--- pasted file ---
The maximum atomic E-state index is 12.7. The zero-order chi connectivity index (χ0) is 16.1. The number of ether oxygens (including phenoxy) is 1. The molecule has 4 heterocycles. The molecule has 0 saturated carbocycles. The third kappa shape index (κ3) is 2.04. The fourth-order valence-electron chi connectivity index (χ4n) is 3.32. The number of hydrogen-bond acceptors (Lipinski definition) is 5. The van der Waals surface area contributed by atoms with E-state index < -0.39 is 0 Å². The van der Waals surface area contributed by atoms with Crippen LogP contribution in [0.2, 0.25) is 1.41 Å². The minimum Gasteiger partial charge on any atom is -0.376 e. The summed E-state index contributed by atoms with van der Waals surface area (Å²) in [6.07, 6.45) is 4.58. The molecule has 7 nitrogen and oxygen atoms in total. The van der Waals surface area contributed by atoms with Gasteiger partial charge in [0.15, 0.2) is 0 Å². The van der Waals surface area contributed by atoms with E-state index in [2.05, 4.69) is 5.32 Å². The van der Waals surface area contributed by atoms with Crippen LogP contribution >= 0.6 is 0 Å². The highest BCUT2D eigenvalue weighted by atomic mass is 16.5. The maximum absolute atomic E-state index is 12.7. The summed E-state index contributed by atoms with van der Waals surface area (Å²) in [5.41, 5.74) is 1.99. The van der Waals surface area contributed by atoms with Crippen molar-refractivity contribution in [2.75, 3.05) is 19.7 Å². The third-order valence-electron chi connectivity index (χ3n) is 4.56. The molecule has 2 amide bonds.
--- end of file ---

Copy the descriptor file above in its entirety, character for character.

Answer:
The maximum atomic E-state index is 12.7. The zero-order chi connectivity index (χ0) is 16.1. The number of ether oxygens (including phenoxy) is 1. The molecule has 4 heterocycles. The molecule has 0 saturated carbocycles. The third kappa shape index (κ3) is 2.04. The fourth-order valence-electron chi connectivity index (χ4n) is 3.32. The number of hydrogen-bond acceptors (Lipinski definition) is 5. The van der Waals surface area contributed by atoms with E-state index < -0.39 is 0 Å². The van der Waals surface area contributed by atoms with Crippen LogP contribution in [0.2, 0.25) is 1.41 Å². The minimum Gasteiger partial charge on any atom is -0.376 e. The summed E-state index contributed by atoms with van der Waals surface area (Å²) in [6.07, 6.45) is 4.58. The molecule has 7 nitrogen and oxygen atoms in total. The van der Waals surface area contributed by atoms with Gasteiger partial charge in [0.15, 0.2) is 0 Å². The van der Waals surface area contributed by atoms with E-state index in [2.05, 4.69) is 5.32 Å². The van der Waals surface area contributed by atoms with Crippen LogP contribution >= 0.6 is 0 Å². The highest BCUT2D eigenvalue weighted by atomic mass is 16.5. The maximum absolute atomic E-state index is 12.7. The summed E-state index contributed by atoms with van der Waals surface area (Å²) in [5.41, 5.74) is 1.99. The van der Waals surface area contributed by atoms with Crippen molar-refractivity contribution in [2.75, 3.05) is 19.7 Å². The third-order valence-electron chi connectivity index (χ3n) is 4.56. The molecule has 2 amide bonds.